A grove of trees becomes something profound, a sunrise something majestic, an embrace an electric current.
Excerpted from Havel: A Life by Nichael Zantovsky; used with the permission of the publisher, grove Atlantic, Inc.
On its way to the stadium, the team passes through the grove down the Walk of Champions, mobbed by adoring fans.
A grove of Hawaiian “Autograph” trees and pink bougainvillea, not to mention fragrant jasmine, create a lush garden environment.
His memoir, 39 Years of Short-Term Memory Loss will be published by grove Atlantic in March.
The tree from which they had been watching the spy's house was a giant pine that towered above every other tree in the grove.
In this Eden-like grove there were many trees laden with rich fruit.
When within ten miles of their destination, they halted in a grove near the Moola river.
Upon entering the grove, they found that it fringed a small river.
Some forty years ago one of the governors of Mount Lebanon had a wall built inclosing the grove and a guardian appointed.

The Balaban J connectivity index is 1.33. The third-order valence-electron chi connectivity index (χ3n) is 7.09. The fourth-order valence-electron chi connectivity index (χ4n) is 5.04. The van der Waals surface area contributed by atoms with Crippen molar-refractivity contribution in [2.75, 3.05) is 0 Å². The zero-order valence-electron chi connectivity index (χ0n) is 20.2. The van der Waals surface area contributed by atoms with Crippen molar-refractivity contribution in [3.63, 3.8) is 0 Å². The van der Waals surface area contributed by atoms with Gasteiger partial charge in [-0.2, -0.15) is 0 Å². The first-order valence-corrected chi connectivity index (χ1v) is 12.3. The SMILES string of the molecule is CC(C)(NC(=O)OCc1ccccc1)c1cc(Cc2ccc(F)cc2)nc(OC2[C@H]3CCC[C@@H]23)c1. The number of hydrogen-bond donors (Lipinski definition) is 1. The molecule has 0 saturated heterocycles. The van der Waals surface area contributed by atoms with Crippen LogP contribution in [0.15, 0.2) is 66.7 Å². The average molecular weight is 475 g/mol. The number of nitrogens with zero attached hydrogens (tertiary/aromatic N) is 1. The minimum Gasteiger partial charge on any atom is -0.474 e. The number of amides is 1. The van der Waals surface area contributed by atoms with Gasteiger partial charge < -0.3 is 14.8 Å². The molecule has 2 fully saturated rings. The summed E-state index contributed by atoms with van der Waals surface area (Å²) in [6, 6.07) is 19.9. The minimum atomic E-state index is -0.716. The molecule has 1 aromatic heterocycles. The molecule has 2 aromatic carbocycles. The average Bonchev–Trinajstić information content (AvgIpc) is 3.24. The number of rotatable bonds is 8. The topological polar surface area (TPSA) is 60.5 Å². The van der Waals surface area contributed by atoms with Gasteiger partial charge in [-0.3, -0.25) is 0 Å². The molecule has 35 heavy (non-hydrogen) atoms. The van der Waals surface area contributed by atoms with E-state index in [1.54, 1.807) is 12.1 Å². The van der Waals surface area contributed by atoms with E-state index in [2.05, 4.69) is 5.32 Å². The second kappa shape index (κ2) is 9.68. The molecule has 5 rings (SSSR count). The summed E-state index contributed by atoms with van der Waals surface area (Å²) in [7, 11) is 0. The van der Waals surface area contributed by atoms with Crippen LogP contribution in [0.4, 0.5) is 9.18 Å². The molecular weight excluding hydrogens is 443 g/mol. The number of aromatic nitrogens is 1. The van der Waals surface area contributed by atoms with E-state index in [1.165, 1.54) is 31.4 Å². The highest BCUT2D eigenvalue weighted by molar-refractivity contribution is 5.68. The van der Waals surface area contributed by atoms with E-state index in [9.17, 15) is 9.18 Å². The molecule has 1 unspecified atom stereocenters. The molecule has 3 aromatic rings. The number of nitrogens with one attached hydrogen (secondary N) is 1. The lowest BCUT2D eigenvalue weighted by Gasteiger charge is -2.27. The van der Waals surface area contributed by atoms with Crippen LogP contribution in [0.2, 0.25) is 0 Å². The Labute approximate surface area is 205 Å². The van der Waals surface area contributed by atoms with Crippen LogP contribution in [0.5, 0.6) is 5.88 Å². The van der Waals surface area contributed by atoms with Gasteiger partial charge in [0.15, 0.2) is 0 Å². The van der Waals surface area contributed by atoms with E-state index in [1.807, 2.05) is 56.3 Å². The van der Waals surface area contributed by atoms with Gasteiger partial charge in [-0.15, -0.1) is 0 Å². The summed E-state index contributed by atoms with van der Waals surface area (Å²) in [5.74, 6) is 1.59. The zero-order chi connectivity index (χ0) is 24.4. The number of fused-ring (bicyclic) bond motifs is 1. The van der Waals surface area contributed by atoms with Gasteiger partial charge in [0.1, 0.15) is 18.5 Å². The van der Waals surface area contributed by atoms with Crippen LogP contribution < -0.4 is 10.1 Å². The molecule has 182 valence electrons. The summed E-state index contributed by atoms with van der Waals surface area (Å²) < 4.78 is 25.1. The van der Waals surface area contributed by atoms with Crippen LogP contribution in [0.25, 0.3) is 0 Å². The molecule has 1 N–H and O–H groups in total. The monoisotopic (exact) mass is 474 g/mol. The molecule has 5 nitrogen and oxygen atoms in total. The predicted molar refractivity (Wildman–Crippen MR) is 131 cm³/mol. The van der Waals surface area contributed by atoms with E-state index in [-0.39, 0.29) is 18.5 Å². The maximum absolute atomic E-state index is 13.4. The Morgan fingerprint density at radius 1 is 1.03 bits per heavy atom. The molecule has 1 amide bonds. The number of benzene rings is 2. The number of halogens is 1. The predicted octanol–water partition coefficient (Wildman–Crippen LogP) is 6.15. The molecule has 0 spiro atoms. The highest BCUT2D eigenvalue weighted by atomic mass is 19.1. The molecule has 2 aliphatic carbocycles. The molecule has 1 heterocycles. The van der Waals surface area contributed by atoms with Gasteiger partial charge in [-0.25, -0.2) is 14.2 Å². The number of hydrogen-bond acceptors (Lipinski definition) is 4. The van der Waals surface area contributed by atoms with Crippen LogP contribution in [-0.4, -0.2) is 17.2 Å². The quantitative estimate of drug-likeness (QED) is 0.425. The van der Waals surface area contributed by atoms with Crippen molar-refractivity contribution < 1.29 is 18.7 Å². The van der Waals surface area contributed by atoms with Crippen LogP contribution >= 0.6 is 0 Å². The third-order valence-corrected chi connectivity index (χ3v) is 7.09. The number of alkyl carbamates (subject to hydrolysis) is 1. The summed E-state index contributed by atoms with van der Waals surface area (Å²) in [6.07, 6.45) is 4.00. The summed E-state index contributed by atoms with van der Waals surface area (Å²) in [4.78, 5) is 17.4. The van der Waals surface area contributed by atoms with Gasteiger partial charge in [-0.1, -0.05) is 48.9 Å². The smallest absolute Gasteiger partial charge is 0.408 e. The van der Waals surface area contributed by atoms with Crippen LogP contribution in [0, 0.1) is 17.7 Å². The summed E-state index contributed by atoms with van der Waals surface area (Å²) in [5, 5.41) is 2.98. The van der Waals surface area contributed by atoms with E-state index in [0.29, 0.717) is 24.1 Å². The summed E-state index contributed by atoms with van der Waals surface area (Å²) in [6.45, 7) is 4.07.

Old English graf "grove, copse" (akin to græafa "thicket"), from Proto-Germanic *graibo-, but not certainly found in other Germanic languages and with no known cognates anywhere else.
(1.) Heb. 'asherah, properly a wooden image, or a pillar representing Ashtoreth, a sensual Canaanitish goddess, probably usually set up in a grove (2 Kings 21:7; 23:4). In the Revised Version the word "Asherah" (q.v.) is introduced as a proper noun, the name of the wooden symbol of a goddess, with the plurals Asherim (Ex. 34:13) and Asheroth (Judg. 3:13). The LXX. have rendered _asherah_ in 2 Chr. 15:16 by "Astarte." The Vulgate has done this also in Judg. 3:7. (2.) Heb. 'eshel (Gen. 21:33). In 1 Sam. 22:6 and 31:13 the Authorized Version renders this word by "tree." In all these passages the Revised Version renders by "tamarisk tree." It has been identified with the Tamariscus orientalis, five species of which are found in Palestine. (3.) The Heb. word 'elon, uniformly rendered in the Authorized Version by "plain," properly signifies a grove or plantation. In the Revised Version it is rendered, pl., "oaks" (Gen. 13:18; 14:13; 18:1; 12:6; Deut. 11:30; Josh. 19:33). In the earliest times groves are mentioned in connection with religious worship. The heathen consecrated groves to particular gods, and for this reason they were forbidden to the Jews (Jer. 17:3; Ezek. 20:28).